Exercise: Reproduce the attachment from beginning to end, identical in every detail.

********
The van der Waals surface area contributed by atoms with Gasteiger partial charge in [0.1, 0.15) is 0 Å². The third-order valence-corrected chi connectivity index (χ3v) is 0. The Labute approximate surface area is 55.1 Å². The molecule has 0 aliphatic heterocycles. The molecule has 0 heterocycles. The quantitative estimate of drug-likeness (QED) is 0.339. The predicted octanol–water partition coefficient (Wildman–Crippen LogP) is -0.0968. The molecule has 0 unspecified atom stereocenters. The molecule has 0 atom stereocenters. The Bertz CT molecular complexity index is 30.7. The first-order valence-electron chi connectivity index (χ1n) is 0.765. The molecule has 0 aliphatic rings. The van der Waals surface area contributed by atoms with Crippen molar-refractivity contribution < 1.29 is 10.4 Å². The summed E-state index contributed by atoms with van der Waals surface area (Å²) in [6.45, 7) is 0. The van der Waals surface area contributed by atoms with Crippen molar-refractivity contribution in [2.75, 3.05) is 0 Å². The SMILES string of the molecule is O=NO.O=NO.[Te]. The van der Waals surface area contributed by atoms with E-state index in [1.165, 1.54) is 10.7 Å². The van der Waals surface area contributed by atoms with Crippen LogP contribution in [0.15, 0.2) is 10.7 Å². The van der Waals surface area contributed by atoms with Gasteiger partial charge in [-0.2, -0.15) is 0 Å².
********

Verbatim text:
The van der Waals surface area contributed by atoms with Gasteiger partial charge in [0.1, 0.15) is 0 Å². The third-order valence-corrected chi connectivity index (χ3v) is 0. The Labute approximate surface area is 55.1 Å². The molecule has 0 aliphatic heterocycles. The molecule has 0 heterocycles. The quantitative estimate of drug-likeness (QED) is 0.339. The predicted octanol–water partition coefficient (Wildman–Crippen LogP) is -0.0968. The molecule has 0 unspecified atom stereocenters. The molecule has 0 atom stereocenters. The Bertz CT molecular complexity index is 30.7. The first-order valence-electron chi connectivity index (χ1n) is 0.765. The molecule has 0 aliphatic rings. The van der Waals surface area contributed by atoms with Crippen molar-refractivity contribution < 1.29 is 10.4 Å². The summed E-state index contributed by atoms with van der Waals surface area (Å²) in [6.45, 7) is 0. The van der Waals surface area contributed by atoms with Crippen molar-refractivity contribution in [2.75, 3.05) is 0 Å². The SMILES string of the molecule is O=NO.O=NO.[Te]. The van der Waals surface area contributed by atoms with E-state index in [1.165, 1.54) is 10.7 Å². The van der Waals surface area contributed by atoms with Crippen LogP contribution in [0.15, 0.2) is 10.7 Å². The van der Waals surface area contributed by atoms with Gasteiger partial charge in [-0.2, -0.15) is 0 Å².